Company of the Week

Heckler and Koch GmbH

The Founders & Selected Company Produce

Edmund Heckler:

Born in 1906, Edmund Heckler was fortunate enough to grow up in Baden-Wurttemburg, fourteen miles from modern Switzerland. A state which already lay claim to the great Mauser firearms company. Heckler undertook his apprenticeship at the company’s manufacturing heart in Oberndorf – in the north of the southern state. From 1925 Heckler abandoned manual labour, for the studious halls of the Wurttemberg State Higher Mechanical Engineering School in Esslingen east of the capital – Stuttgart. Subsequently he went on to work for the Hugo Schneider company near Leipzig at Paunsdorf in northern Saxony. A company specializing in producing gas lamps among other things, before switching to military equipment during World War One. The switch made the company into a major German supplier of ammunition, to the German Imperial Armies. Producing copious amounts of 7.92mm M/88 Mauser rounds, for the Imperial Army’s Mauser rifles.

Theodor Koch:

Theodor Koch, was born a year before Heckler, near the same Stuttgart where Heckler would one day attend school. After leaving his Zuffenhausen home, he trained as a precision mechanic – a specialist in building micro mechanisms used within things such as clocks. The practitioners of precision mechanics, thus require an understanding of miniaturized components, capable of withstanding immense pressure, with high accuracy as towards their measuring system. An emphasis on high degrees of standardization, within the 1% margin rule is the result. Consequently, these individuals tend to be very precise, careful, and capable of manufacturing intensely small objects to work to an enth degree of accuracy. Perfect skills for pre-war small arms engineering and in 1924, Koch entered the Mauser company only a year after Heckler at its main manufacturing plant in Oberndorft. The coming of the Third Reich in the early thirties, propelled the company and Koch to the forefront of German infantry weapons design. Becoming a serious player in the global arms trade, as supplies to allies and semi-allied neutrals increased throughout the conflict. He would aid the fabrication of the Wehrmacht’s fighting materials until 1945, whence the factory would pass into French hands.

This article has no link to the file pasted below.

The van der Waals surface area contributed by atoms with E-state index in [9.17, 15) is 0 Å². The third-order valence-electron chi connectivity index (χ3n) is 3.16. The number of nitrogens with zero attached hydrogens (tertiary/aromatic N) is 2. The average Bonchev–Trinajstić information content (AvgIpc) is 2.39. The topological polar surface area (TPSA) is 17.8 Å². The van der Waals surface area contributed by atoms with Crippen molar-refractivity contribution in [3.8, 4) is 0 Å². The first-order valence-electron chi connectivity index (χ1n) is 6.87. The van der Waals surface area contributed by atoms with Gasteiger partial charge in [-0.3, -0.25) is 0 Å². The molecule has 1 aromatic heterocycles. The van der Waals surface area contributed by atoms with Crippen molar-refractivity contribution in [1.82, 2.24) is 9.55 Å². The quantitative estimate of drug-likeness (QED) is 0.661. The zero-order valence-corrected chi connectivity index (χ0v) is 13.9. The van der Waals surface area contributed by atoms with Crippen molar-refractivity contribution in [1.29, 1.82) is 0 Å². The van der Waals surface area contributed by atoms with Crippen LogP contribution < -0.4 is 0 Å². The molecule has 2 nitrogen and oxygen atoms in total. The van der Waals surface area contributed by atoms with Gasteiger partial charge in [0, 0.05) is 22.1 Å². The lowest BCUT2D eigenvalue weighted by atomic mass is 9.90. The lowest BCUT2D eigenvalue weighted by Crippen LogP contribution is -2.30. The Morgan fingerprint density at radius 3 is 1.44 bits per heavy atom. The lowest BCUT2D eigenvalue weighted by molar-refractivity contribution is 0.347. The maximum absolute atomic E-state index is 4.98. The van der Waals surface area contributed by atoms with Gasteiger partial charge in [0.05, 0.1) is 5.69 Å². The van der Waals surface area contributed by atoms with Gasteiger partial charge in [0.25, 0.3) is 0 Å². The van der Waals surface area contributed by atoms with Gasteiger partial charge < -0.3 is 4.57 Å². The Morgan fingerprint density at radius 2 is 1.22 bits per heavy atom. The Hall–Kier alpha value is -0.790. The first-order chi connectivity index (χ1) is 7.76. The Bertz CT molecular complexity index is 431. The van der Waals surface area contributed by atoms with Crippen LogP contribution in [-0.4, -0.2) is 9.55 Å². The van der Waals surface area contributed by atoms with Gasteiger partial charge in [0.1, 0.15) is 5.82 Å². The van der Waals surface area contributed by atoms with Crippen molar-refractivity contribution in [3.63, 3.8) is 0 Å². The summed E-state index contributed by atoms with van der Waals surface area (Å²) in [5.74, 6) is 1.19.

Alex Seidel:

The youngest and most enigmatic of the three founders, Seidel was born in 1909 – the son of Chief Master Weapons Manufacture at Mauser AG: Paul Seidel. The same as Heckler, he completed his apprenticeship at Mauser from 1927 – 28. In 1932 he began his tertiary education at the same establishment as Hecker, at the Wurttemberg State Higher School of Mechanical Engineering. Seidel, like Koch became a company man to the core working there until 1945. Aside from this surface biography, his mentions are few and far between yet his legacy as a founding member of this now globally renowned company, should not be forgot.

Company History 1945 – 2002

On the 11th of February 1945 at the Yalta Conference, held to discuss the partitioning of Germany, a part of the defeated nation was promised to Paris. The agreement to this concession, a request from a power who had actually lost the war, was indulged only at the insistence of Charles De Gaulle. The zone was only to be granted, on condition that they be territories pre-liberated by the allies and France would have no triumph or publicized endorsement. Likely so that the Germans did not feel as if France had been unjustly presented as a victorious partner, when all Germans remembered her drastic defeat in 1940. The previously fluid French territorial guarantee, was later settled definitively at Potsdam on the 17th of July 1945. Potsdam, in contrast to Yalta had been called primarily to discuss the end of the War in Asia, but the division of Germany clumsily intruded on proceedings. The outcome of the laborious western issues, confirmed that the land granted to the Provisional Government of France sitting in Paris, would be composed of the Free State of Württemberg and the Republic of Baden. On the 26th of July 1945 the French advanced into their territories, having been evacuated by American troops on their way further into the German interior. The Direction de L’Enseignement Francais en Allemagne was then founded to administer the area. One of those states, the Free State of Württemberg, was a moderate parliamentary republic arising from the German Revolution post-1918, until its absorption into Nazi Germany through the Gleichschaltung of 1933. Coincidentally, aside from its quintessentially French liberal origins, the lands were also home to the Third Reich’s largest small arms manufacturer – Mauser. A company founded on the border between Württemberg and Munich, in the second half of the 19th century.